In Duri Homes Ltd v Quest Coatings Ltd, 2023 ABCA 276, the Alberta Court of Appeal (ABCA) clarified the analysis for determining when a party claiming the benefit of an insurance policy is an insured and has an insurable interest in the subject matter of the insurance.
The insurer for the appellant, Duri Homes Ltd. (Duri Homes) brought a subrogated action in Duri's name against Quest Coatings Ltd. (Quest) to recover amounts paid to repair damage from a fire to a home Duri Homes was constructing. Quest was hired by the property owner and not contracted by Duri Homes directly. The fire occurred after Quest and its subcontractor performed painting and staining work on the home. The chambers judge summarily dismissed the action against Quest, finding that Quest was an unnamed insured under Duri Homes' builder's risk insurance policy, and was thereby entitled to exercise the subrogation waiver contained within the policy. Duri Homes appealed.
The chambers judge, on appeal from an applications judge's decision, summarily dismissed Duri Homes' subrogated claim, finding that Quest was an unnamed insured with an insurable interest in the insured property, and the subrogation waiver applied. The chambers judge held that the construction agreement between Duri Homes and the owner was not relevant to the interpretation of Duri Homes' insurance policy, as the policy was in standard form and not negotiated between the parties. Following the principles of interpretation set out by the Supreme Court of Canada (SCC) in Ledcor Construction Ltd v Northbridge Indemnity Insurance Co, 2016 SCC 37, the chambers judge found that the policy did not suggest that the coverage was limited to named subcontractors of Duri Homes. Quest's painting and staining work was necessary to complete the construction of the home, and thus fell within the scope of work Duri Homes intended to complete. The chambers judge deemed the language of the policy sufficiently broad to recognize Quest's insurance interest.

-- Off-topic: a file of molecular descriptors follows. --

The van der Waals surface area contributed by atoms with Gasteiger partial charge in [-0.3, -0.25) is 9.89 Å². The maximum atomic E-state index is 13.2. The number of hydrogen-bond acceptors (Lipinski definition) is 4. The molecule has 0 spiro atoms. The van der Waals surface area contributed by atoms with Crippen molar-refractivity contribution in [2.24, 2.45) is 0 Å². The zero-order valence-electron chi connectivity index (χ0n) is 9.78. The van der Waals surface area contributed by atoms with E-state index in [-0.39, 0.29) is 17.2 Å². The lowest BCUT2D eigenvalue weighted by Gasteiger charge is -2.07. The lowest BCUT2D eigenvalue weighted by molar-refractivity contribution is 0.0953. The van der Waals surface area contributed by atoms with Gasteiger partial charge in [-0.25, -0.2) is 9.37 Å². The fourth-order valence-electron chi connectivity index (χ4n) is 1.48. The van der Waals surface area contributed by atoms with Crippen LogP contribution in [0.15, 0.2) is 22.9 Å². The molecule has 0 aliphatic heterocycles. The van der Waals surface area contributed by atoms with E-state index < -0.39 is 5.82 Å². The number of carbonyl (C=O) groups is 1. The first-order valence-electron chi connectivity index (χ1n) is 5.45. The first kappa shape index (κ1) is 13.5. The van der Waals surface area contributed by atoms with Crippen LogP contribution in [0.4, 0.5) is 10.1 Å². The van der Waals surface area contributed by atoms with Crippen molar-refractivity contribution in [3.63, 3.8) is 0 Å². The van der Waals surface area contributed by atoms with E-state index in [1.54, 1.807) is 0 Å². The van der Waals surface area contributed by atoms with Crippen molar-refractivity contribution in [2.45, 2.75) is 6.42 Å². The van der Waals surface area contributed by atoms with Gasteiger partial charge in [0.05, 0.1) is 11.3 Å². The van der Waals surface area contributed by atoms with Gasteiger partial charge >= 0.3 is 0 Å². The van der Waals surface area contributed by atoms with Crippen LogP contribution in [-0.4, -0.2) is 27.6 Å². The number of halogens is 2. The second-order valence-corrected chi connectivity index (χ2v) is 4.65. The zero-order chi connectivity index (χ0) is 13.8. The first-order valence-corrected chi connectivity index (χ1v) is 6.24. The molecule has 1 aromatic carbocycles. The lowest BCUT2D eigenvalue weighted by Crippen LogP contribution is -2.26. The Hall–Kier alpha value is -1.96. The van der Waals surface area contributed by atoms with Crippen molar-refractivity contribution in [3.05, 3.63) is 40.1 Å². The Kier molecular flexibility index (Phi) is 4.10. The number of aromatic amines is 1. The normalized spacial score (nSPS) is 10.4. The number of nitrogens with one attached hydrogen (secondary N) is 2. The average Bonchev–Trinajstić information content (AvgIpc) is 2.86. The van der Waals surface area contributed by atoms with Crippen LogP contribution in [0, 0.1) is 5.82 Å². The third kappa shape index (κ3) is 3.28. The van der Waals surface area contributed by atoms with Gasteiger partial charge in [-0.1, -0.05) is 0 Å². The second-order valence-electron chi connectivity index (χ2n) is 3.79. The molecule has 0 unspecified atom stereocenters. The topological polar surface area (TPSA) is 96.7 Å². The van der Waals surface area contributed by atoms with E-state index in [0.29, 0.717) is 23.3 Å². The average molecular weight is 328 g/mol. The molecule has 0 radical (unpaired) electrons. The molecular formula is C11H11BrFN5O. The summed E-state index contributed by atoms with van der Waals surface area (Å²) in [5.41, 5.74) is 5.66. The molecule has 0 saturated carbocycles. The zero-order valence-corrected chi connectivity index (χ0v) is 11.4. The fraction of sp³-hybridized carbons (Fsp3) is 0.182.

Decision on Appeal
The ABCA dismissed the appeal. The unanimous court held that a party claiming under an insurance policy must prove two elements:
- The party is an insured under the policy.
- The party must have an insurable interest capable of supporting the insurance policy.
In its analysis, the ABCA recognized the policy considerations justifying the insurable interest requirement as expressed by the SCC in Kosmopoulos v Constitution Insurance Co,  1 SCR 2. These considerations include:
- The principle against wagering, or obtaining insurance to gain enrichment from an occurrence unrelated to the insured's interests;
- The principle limiting indemnity, or that an insured by restricted to recovering full indemnity for their own losses; and
- The principle preventing temptation to destroy insured property, or the concern that if an insured has no true interest in the subject matter of the policy, they are more likely to destroy it to gain the insurance money.